A mournful French horn blows. An angsty Luke Skywalker stomps out of his aunt and uncle’s sand hut and peers up at Tatooine’s double sunset, his hair blowing in the breeze. It’s a memorable scene from Star Wars—but now, a precedent for such a sky with two suns has been found in our universe.
Using data from the Kepler space observatory, scientists at the Harvard-Smithsonian Center for Astrophysics and SETI have discovered for the first time a planet orbiting a binary star system, passing in front of both its parent stars along its orbit.
The planet, Kepler-16b, resembles Saturn in its mass and gaseous makeup. That mostly rules out the possibility of any living beings being present to enjoy the double sunset view, although chances are good Kepler-16b has an icy, non-gaseous satellite or two, as Saturn does.
The two stars in the system are 20% and 69% as massive as our sun, respectively. The planet orbits at a distance analogous to Venus’s orbit in our solar system, which typically would place it within the “habitable zone” of planets that could support life. But since the combined mass of the two stars is still less than our sun, Kepler-16b’s Venus-like orbit is most likely a cold one.
An animation of Kepler-16b’s orbit:
Binary star systems, first cataloged at length by English astronomer William Herschel in the early 19th century, are key to our understanding of distant stars, since it’s easy to derive each star’s mass by studying their linked orbit (the two stars in a binary system both orbit around their shared center of mass). But whether or not such systems, which by some estimates account for about half of the stars in the known universe, could form and support orbiting planets has been a contentious topic–making today’s finding significant not just for Star Wars fans.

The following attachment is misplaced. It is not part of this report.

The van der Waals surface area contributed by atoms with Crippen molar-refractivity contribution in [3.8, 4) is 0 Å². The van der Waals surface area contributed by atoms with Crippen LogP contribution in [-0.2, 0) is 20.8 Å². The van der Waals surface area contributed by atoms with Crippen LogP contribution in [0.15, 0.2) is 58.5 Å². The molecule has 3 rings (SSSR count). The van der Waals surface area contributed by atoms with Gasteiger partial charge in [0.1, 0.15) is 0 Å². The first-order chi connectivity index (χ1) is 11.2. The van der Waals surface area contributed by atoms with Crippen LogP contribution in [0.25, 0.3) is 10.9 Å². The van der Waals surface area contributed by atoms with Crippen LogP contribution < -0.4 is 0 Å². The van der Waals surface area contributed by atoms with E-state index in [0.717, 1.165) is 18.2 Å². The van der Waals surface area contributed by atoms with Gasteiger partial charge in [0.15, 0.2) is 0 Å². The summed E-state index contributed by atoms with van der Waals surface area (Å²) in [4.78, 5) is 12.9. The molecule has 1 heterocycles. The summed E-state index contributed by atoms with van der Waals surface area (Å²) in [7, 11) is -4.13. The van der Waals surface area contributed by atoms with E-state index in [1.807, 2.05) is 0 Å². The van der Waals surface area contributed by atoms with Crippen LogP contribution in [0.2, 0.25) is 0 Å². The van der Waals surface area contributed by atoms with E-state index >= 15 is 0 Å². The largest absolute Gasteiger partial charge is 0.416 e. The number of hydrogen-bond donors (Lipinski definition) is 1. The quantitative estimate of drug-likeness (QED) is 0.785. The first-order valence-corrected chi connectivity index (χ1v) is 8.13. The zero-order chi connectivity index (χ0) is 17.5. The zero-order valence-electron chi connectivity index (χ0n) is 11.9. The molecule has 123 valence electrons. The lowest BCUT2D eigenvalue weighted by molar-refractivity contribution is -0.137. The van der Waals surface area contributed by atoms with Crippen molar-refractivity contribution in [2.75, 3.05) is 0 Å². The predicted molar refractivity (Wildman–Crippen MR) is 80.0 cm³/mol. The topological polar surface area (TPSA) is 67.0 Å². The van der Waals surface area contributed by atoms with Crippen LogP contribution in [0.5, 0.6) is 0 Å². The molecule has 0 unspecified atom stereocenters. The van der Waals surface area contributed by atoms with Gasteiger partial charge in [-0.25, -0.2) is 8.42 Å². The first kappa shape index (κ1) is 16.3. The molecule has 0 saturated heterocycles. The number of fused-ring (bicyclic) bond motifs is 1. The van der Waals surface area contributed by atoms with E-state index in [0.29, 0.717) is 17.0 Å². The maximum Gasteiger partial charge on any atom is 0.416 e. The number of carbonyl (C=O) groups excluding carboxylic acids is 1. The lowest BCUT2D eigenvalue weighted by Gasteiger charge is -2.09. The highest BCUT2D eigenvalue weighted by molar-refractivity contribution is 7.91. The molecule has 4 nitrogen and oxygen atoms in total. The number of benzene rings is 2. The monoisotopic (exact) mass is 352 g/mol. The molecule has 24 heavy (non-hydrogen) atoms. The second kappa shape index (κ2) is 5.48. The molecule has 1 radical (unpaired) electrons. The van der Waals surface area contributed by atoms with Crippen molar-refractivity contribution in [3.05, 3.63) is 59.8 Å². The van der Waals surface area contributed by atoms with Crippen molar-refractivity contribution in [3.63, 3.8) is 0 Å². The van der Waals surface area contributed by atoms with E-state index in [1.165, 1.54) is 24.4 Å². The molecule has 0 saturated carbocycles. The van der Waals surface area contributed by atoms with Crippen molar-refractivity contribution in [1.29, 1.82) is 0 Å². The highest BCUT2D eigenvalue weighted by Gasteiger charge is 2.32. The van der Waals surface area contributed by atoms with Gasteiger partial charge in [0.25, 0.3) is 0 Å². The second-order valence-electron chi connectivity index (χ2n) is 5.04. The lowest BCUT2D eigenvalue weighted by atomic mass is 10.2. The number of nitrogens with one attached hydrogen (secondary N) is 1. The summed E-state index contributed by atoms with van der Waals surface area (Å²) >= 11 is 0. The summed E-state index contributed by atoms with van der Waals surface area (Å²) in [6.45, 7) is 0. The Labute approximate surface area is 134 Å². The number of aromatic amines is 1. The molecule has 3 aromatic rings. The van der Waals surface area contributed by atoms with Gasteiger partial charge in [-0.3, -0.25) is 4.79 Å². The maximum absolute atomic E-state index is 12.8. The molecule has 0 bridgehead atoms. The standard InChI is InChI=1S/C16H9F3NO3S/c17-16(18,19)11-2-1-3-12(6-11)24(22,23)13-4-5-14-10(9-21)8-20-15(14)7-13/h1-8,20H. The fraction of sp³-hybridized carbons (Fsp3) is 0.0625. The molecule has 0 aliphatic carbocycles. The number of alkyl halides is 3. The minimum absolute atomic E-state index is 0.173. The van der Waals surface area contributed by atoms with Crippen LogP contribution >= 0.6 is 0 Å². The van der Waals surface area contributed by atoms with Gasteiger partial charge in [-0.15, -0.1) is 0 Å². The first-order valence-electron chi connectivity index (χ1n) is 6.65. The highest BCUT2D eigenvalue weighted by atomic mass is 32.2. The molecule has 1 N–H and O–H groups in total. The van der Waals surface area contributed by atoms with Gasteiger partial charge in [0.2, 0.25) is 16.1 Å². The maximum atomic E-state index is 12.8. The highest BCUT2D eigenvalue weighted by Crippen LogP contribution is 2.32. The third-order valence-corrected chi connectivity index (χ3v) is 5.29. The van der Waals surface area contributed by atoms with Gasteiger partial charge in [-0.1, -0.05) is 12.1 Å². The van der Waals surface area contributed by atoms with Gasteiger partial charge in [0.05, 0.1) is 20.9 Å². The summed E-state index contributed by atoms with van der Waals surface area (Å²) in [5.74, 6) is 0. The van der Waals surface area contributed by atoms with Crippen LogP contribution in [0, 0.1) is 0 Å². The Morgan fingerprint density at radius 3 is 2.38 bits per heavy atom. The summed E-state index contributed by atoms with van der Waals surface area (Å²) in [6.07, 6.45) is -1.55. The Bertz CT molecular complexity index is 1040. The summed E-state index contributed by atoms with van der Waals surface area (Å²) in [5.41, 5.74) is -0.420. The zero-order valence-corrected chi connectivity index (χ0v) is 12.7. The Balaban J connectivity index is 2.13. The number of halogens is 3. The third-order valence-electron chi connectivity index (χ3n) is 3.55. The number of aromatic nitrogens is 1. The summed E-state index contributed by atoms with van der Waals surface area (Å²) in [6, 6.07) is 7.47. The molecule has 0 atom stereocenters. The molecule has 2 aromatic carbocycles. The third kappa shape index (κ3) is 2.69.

“It’s been pretty much a split vote amongst the theorists,” said Alan Boss, a theoretical astrophysicist at the Carnegie Institution for Science, and a co-author of the Kepler 16-b paper. “Some say ‘Yeah, we think it’s possible to make a Saturn-mass object [in a binary star system].’ Other papers say ‘Well, no, we don’t think it’s going to work at all, because those changing gravitational forces from that central binary are going to screw up the process of trying to get little bodies to run into each other and grow bigger and bigger.'”
“One of the exciting things about this is: Kepler, as usual, has answered the question for us,” said Boss.
The Kepler observatory’s mission is to find and analyze potential Earth-like exoplanets throughout the universe. Today’s discovery now significantly expands the working set of stars that could potentially harbor orbiting planets. That means more work for Kepler as it continues what has so far been an extremely successful mission.
The paper, authored primarily by Laurence Doyle of the SETI institute, appears in the journal Science today.